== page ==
Making a medical device available for payment or free of charge with a view to its distribution and/or use on the Belgian market, in the Member States of the European Union or in the States that are part of the European Economic Area on Belgian territory, whether it is a new or refurbished device.


A natural or legal person who manufactures or refurbishes a device or has a device designed, manufactured or refurbished and markets it under his name or trademark.


  • any malfunction or deterioration in the characteristics and/or performance of a device, as well as any inadequacy in the labelling or instructions for use which could lead or have led to the death or serious deterioration in the state of health of a patient or user,
  • any reason of a technical or orthopaedic technical nature relating to the characteristics or performance of a device which, because of the abovementioned circumstances, has led to the systematic recall by the manufacturer of devices of the same type

Work instruction

A document which describes the way in which an operation is carried out and the means necessary to carry it out. Instructions differ from procedures in that, in general, they generally concern only a specific operation, service, machine or person.


A specific quantity of technical orthopedic products manufactured in a single process or in a single series of processes in such a way that they are assumed to be homogeneous.


The study and monitoring of incidents that may result from the use of orthopedic technical aids. It enables the withdrawal of dangerous devices from the market and the identification and elimination of defects in orthopedic devices with a view to improving the quality level of the devices and increasing the safety of patients and users.

Corrective action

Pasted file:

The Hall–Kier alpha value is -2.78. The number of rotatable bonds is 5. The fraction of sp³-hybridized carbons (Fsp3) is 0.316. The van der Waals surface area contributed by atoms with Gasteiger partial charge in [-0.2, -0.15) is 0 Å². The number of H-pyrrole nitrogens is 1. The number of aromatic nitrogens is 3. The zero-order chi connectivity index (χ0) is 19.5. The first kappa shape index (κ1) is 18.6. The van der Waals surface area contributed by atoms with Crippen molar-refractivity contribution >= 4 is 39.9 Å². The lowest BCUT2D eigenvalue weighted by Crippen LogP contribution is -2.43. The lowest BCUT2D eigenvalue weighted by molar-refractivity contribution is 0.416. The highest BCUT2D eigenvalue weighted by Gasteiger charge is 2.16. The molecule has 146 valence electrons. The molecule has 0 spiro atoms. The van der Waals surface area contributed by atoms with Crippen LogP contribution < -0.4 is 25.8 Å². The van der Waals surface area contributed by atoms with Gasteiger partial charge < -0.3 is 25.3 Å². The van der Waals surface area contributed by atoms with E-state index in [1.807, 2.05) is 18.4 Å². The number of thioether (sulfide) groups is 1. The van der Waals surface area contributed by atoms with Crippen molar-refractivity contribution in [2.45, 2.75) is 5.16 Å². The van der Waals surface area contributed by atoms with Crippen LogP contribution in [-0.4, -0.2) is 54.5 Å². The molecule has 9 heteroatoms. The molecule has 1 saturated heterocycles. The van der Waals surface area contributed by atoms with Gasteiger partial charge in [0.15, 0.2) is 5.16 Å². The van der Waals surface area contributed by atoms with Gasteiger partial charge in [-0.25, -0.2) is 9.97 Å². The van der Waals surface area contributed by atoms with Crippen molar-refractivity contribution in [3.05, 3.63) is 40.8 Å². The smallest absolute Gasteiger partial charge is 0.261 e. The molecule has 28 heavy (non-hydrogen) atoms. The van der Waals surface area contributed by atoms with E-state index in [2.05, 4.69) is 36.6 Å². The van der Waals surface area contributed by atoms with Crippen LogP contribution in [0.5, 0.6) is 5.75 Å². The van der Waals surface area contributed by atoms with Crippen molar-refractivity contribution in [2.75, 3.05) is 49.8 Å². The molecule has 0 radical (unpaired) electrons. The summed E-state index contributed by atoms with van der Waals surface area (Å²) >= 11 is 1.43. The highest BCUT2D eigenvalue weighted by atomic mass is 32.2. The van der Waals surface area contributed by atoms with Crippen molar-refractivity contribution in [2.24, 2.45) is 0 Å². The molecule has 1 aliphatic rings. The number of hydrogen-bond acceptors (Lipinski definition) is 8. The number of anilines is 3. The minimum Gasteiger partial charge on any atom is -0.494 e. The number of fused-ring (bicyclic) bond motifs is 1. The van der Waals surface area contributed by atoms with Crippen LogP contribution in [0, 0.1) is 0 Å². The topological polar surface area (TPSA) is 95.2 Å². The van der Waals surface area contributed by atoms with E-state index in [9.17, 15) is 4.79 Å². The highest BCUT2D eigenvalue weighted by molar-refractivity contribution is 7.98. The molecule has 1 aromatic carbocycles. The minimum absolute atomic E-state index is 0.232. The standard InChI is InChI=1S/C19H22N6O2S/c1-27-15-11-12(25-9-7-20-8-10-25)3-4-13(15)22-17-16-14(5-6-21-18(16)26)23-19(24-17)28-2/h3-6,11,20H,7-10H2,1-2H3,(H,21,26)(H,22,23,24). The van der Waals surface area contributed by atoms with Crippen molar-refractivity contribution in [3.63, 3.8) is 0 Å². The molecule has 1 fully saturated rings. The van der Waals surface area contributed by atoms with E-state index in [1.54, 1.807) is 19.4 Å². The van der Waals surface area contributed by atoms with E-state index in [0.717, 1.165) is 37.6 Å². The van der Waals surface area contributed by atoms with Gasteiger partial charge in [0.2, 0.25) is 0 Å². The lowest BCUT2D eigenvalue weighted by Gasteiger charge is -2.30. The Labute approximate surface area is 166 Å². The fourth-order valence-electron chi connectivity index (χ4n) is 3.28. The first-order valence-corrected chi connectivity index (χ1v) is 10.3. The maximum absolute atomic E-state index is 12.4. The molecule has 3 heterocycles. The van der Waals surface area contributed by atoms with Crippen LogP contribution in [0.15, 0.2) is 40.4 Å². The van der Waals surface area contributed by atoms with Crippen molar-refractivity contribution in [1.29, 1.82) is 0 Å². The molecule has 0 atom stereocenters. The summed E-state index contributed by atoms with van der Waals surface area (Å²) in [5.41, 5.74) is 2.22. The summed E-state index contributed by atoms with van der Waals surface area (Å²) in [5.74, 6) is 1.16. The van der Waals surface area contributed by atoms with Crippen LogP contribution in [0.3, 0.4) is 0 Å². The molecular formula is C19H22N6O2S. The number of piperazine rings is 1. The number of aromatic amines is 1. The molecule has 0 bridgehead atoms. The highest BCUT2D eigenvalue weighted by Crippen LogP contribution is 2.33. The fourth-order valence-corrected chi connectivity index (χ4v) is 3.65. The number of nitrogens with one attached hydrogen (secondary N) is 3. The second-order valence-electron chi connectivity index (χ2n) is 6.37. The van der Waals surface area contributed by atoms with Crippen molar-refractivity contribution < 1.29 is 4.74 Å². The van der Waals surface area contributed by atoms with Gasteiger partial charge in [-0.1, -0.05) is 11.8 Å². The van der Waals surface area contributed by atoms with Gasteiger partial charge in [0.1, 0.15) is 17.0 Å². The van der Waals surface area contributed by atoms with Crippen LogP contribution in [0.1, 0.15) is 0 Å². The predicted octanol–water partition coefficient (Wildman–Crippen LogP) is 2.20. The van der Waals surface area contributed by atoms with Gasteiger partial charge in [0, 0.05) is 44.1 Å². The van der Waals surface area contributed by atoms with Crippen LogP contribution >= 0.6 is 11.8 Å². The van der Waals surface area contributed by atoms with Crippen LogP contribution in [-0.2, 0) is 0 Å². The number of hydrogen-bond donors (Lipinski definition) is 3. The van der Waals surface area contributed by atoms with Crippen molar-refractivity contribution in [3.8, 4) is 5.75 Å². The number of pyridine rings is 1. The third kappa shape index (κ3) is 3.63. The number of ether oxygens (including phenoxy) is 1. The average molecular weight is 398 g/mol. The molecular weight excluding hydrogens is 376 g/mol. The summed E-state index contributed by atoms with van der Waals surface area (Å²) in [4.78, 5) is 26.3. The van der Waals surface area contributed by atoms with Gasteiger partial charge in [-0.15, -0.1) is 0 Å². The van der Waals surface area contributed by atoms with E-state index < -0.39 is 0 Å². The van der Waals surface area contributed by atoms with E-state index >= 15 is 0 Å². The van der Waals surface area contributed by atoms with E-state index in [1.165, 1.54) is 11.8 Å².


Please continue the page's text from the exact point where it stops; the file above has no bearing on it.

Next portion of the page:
A measure to prevent a problem from recurring in the future by addressing the cause of the problem.


Any natural or legal person, other than a distributor, who uses a medical device in the course of his professional activities.

European Authorised Representative (EU-rep)

Any natural or legal person established in the European Union and authorised in writing by a manufacturer to act on his behalf and in relation to the specific tasks set out in the legislation on orthopaedic devices.

Preventive measure

Is a measure that is taken to eliminate the causes of a defect or other unwanted situation and to prevent their occurrence.


A non-compliant medical device is a medical device that does not meet the legal requirements for medical devices laid down in European and national legislation.

Private individual

Any natural person who acquires or uses medical devices solely for non-professional purposes.


Description according to a logical, coherent and detailed plan, of the operations to be carried out, the measures to be taken, the technical means and the documentation to be used in order to ensure reproducible performance of an operation or series of operations. As far as possible, these procedures are expressed in the form of documents.


The extent to which a set of properties and characteristics meet requirements (standards).


The status of orthopaedic technical devices isolated physically or by other effective means pending a subsequent decision on their release, destruction or re-compliance (reprocessing).


The withdrawal of a medical device from the market by a recall organised by the distributor or manufacturer or at the request of the competent authorities.


The process of collecting and recording data to enable the history, implementation or location of what is being sought to be quickly retrieved.

Field Safety Notice (FSN)

Are communications sent out by medical device manufacturers or their representatives in relation to actions that they may be taking in relation to their product that is on the market.